It was lovely to wake up just after sunrise and hear the sound of the waves crashing on the rocks right next to the [eafl id=”4309″ name=”Big4 Dongara Denison Beach Holiday Park” text=”Dongara Denison Big4 Caravan Park”]. We wandered out to the beach just after sunrise, before most people were up, and the footpath along the shore was just so calming and relaxing. It was a great way to start the day!
Dongara / Port Denison is located on either side of the Irwin River mouth, with Dongara on the south and Port Denison on the north bank. The caravan park we stayed at is south of the river, and towards the southern end of Denison.
We had no plans to see anything here as we had to return the camper van in Perth by 4pm, but as we made our way out of town, we spotted the Fishermen’s Memorial Obelisk.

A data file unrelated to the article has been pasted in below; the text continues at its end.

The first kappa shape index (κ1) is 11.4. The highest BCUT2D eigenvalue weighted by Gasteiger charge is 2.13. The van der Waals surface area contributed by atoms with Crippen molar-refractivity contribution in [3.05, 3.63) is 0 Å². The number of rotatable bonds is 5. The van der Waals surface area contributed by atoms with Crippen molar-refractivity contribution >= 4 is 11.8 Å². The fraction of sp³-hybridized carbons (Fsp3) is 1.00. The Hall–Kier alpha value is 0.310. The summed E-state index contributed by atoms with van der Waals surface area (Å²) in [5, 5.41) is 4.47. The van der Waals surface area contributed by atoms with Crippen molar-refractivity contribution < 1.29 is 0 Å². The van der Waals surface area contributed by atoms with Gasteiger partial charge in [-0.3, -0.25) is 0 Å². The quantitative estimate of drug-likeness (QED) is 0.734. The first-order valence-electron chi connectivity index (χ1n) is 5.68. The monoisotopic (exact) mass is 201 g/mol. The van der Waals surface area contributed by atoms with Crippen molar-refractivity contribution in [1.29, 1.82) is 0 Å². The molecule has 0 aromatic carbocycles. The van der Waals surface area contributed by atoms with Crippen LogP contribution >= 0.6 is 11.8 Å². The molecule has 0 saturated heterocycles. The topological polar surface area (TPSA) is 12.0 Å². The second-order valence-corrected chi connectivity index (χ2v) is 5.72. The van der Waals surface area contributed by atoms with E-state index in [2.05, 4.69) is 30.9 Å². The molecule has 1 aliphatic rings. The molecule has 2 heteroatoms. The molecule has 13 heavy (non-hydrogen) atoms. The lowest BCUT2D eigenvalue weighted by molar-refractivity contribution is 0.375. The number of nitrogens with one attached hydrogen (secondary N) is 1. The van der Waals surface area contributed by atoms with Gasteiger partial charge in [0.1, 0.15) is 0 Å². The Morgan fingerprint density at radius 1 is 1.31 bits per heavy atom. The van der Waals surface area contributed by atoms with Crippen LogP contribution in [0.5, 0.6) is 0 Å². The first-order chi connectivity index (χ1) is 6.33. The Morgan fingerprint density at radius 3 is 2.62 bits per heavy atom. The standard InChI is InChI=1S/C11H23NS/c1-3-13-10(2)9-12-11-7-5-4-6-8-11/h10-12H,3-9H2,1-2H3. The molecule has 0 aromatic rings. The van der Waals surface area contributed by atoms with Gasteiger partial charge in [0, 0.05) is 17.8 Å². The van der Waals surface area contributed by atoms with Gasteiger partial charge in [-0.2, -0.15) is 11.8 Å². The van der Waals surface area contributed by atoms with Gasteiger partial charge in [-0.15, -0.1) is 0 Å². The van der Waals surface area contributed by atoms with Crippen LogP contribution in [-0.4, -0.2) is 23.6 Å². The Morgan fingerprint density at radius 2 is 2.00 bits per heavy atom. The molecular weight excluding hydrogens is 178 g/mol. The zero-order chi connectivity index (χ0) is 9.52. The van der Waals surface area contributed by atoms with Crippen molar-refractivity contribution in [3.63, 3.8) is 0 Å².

This monument was first in 1869 as a navigational aid after the loss of the Brigantine Leander which was shipwrecked nearby on November 11, 1853. It also serves as a tribute to the Beagle and her crew who surveyed the coastline of Dongara. Finally, and most recently, it is now a memorial, dedicated to the fishermen of Dongara Port Denison who have lost their lives at sea.
From this monument, you get a clear view across the harbour out towards the river mouth, South Beach and West Groyne.
It actually isn’t very far from Dongara / Port Denison down to Perth, only a four-hour drive from the caravan park to the airport, but there is a remarkable amount to see, and the closer to Perth you get, the more small towns there are.